What a game! And what a win! This is the first time in NINE YEARS that I've won the pool I organize - The Bleeding Ear's Play for a Cause. 
    Thank you to everyone for your support and fun play. Vets with a Mission will get $190 to help the poor people of South East Asia. It's not much, but I've seen what good they do, and many children will be grateful. 
    And that's a true win.

    Friday, September 09, 2016

    Helping the Needy. The Reason for Play For A Cause.

    Congratulations, once again, to Roger and Casa do Caminho, Brasil. What an exciting final. Two previous winners going to a tiebreaker to determine who repeats. As follow up, here is the receipt for the donations this year - $200!!! Thank you to everyone who played and donated. Here's to next year!

    Monday, April 04, 2016

    Villanova! What a game!

    Congratulations, Roger and Casa do Caminho. What an amazing tournament! Came down to a tiebreaker on points scored in the championship game, and by FIVE POINTS, Roger beat Dennis.
    Every year a new charity wins, which is one of the best parts of this thing. I can't wait to see who and what charity wins next year!

    Thank you everyone who made this a success. 15 people this year, plus one generous benefactor, equals $250 dollars raised for the winning charity. I'm very proud of everyone.

    Maybe next year I can actually win this thing...

    Friday, March 18, 2016

    Cincinnati Got Robbed

    So, today is a poster day for why BETTING ON MARCH MADNESS IS STUPID.
    Also, I'm never going to win my own charity pool.
    Michigan State... huhuhuhu 😭😭😭😭
    But, the real question is this: Did Cincinnati actually lose???
    If you didn't watch, Cincinnati was down 76-78 when a player dunked the ball at the end of regulation. It originally counted (tying the game 78-78) but the referees watched replays and eventually waved off the basket. 

    However, here are the official rules about shooting a basketball for NCAA Men's Basketball:
    Section 33. Goal
    Art. 1. A goal shall be made when:
    a. A live ball that is not a throw-in enters the basket from above and
    remains in or passes through;
    b. A free throw enters the basket from above and remains in or passes through.
    Art. 2. Whether the game clock is running or stopped shall have no influence on the counting of a goal.
    Section 71. Try for Goal/Act of Shooting
    Art. 1. A try for field goal is an attempt by a player to score two or three points by throwing or tapping the ball into his or her basket.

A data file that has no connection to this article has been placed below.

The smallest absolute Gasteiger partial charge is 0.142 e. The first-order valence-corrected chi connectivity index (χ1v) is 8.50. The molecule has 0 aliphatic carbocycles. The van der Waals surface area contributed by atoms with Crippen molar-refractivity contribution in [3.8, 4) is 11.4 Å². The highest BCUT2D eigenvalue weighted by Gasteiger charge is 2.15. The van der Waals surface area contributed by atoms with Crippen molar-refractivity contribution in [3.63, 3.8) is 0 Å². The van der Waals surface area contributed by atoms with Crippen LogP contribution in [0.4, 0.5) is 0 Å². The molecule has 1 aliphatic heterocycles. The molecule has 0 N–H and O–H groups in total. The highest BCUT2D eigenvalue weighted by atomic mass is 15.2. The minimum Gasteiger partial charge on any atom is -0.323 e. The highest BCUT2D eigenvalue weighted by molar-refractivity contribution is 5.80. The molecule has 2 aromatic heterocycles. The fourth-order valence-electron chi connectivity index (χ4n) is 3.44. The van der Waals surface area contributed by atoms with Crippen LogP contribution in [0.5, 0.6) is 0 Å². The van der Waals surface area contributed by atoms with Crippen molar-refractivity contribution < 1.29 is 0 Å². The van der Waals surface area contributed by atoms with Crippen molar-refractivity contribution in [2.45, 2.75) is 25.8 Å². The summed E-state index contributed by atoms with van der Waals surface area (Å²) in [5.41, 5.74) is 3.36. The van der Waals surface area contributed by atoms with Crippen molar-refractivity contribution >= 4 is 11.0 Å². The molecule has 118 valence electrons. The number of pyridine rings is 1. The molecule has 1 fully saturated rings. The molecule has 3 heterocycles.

Art. 3. The try shall start when the player begins the motion that habitually precedes the release of the ball on a try. The ball does not need to leave the player’s hand. The arm might be held so that the player cannot throw; however, he or she may be making an attempt.
    Art. 4. A try shall end when the throw is successful, when it is certain the throw is unsuccessful, when the thrown ball touches the floor or when the ball becomes dead.
    Art. 5. A dunk attempt is a try.
    Section 4. Basket
    Art. 1. Each basket consists of an 18-inch ring, its flange and braces, and appended net through which players attempt to throw or tap the ball.
    Section 5. Basket Interference
    Art. 1. The ball shall be considered to be within the basket when any part of the ball is below the cylinder and the level of the ring.
    It looks to me like the dunk was good, because 1. A dunk is a try, 2. a try ends when it is successful, 3. success is when a live ball enters the basket and remains in, and 4. that happens when any part of the ball is below the cylinder and the level of the ring -- regardless of whether he had let go or not. Cincinnati got robbed.

    Saturday, March 28, 2015

    NRG Stadium Sucks the Energy out of Basketball

    VERY interesting given that the Final Four will be at NRG stadium next year.

    Watching the Elite Eight there a few years back, I can attest, it's a horrible venue to watch basketball, and, putting myself in players' shoes, I would hate to play there.

    The backdrop is all black, but it's shades of black based on shadows and curtains, which makes it hard to tell how far away is the basket. There is also a ledge around the raised court that just screams accident to someone sliding off the sides.

    See Ken Pomeroy's data on three pointers.